[caption id="attachment_2001" align="aligncenter" width="300"]This album is so lost, finding a decent image of the cover is a challenge[/caption]
Of course, these minor details had meager currency in 2000. The Fog album was downloaded in 2000 and beyond because of low overhead for a test run. The risk being: zero cost beyond the idle threat of a piracy lawsuit. It’s important to note that I, like so many, did not hear Fog’s debut in 2000. When Ninja Tune, at the encouragement of Doseone, gave it an international re-release in 2002 I did not hear it either. Fog was an inexplicable dorm discovery in 2004. A record downloaded for free on Audiogalaxy and uploaded to an MP3 player that could hold at best 22 songs. Listened to on half-stoned walks to class on a sylvan campus in Southeast Ohio.
The Ninja Tune release led to major opportunities for Broder to form a band and tour the United States and Europe. It led to the evolution of Fog, but it did not facilitate the sustainability of Fog. Some records seem destined to live in obscurity until individuals possessing the prerequisite criteria for understanding arrive at random. Despite y2k anxiety and our presumptuous understanding of the future, in 2000 a record that combined these two things, anxiety and an inventive approach to instrumentation through turntablism and guitar, was impossibly foreign. There are simply not enough fans of The Microphones and the Invisibl Skratch Piklz that are willing to let their food touch.
What’s important to know about Andrew Broder is that he was no tourist. He got his first turntables in 1993, a set he still uses to this day. Early on he practiced turntables with DJ Abilities, who would go on to become tour DJ for Atmosphere and release records alongside Eyedea on local label Rhymesayers. In the same way that it is weird to see a celebrity breakdance, in a manner that suggests he/she learned long before fame was ever possible, it was likely weird to see a gangly, straw-haired Minneapolis boy competing in the DMC battles and not strumming at whiskey bars in a ‘Mats rip off band. Even then, Broder reflected recently on the Secret Skin podcast with Open Mike Eagle that he never went far in the DMCs due to his preference for creativity over technical proficiency. The battles encouraged rigid obligations to the artform that left little room for a guy who’d go on to add junky synthesizers to his scratch mixtapes.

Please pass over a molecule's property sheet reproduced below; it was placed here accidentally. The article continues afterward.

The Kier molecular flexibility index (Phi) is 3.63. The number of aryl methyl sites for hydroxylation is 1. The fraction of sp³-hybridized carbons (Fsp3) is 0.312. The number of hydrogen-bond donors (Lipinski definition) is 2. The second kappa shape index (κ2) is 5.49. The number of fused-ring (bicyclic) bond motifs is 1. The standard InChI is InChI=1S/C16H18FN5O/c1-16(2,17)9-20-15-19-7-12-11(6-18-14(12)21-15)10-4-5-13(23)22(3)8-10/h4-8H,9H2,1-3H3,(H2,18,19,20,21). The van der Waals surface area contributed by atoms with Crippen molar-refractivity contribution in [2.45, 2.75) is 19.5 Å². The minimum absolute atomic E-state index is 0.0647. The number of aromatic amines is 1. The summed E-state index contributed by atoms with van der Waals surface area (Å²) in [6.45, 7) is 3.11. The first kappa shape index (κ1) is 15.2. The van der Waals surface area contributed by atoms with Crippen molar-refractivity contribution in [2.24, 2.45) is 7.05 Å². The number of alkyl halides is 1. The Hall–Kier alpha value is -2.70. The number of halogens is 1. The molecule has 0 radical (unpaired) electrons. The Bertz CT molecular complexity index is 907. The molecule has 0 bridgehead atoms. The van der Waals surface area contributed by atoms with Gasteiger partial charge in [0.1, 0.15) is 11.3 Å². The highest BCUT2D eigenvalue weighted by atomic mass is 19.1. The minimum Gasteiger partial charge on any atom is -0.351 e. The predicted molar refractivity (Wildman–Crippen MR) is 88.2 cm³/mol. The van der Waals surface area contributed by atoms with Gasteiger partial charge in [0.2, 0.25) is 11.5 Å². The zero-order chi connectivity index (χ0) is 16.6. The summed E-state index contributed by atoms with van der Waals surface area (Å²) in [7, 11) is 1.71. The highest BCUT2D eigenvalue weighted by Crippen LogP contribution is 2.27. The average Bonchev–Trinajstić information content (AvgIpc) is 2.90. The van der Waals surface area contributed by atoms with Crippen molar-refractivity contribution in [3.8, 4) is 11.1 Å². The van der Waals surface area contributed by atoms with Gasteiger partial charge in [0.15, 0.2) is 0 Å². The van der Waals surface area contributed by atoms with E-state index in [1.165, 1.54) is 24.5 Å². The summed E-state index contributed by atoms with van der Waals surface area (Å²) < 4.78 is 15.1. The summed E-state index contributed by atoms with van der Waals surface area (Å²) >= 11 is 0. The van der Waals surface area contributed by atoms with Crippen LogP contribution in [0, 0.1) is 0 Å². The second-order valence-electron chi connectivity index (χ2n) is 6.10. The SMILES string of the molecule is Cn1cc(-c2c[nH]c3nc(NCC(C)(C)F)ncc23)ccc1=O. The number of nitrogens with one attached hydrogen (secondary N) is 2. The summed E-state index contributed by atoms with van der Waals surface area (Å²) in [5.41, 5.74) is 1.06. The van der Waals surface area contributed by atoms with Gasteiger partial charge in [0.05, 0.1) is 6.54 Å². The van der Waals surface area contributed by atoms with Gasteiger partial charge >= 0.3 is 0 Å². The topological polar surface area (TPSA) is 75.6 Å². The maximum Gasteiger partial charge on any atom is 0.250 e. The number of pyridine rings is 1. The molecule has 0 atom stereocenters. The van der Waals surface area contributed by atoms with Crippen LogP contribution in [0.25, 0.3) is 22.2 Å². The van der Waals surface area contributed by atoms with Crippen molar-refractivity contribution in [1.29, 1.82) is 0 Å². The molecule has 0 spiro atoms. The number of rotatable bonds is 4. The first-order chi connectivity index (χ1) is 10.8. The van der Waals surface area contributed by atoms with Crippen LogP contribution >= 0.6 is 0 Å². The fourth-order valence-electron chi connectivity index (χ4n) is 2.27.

Since that debut in 2000, Broder has morphed Fog into many forms. It’s a project terminally allergic to genre. Early recordings fussed through dilapidated ambient soundscapes, sound collages of bird call records set to pedal manipulations, weirdo bedroom poetry songs, and always benchmarked with one undeniable freak folk anthem. Eventually a three-piece core formed with luminary collaborators like Martin Dosh, Alan Sparhawk and Mimi Parker of Low, Andrew Bird, and Phil Elverum. By Ditherer, Fog was adhering to rockist expectations. Critics tried to throw out signifiers like “deserves to be talked about in the same circle as The Arcade Fire,” but they never stuck. Fog seems to put off a stench that wards off groupthink. There’s this feeling that you hear a Fog record alone. And no matter how deeply it resonates with you, it’s an exclusive admiration. Let’s face it, do you really want to overhear your best friend singing “with the shower running and my clothes on I figured out that I hate you all” and have that no longer be your lyric? Dumb jokes are for exclusive ears and so goes a Fog record. To this day, in my estimation there is no other record like Andrew Broder’s self-titled debut as Fog. It exists still as a record both alive in immediacy and impervious to immediate understanding.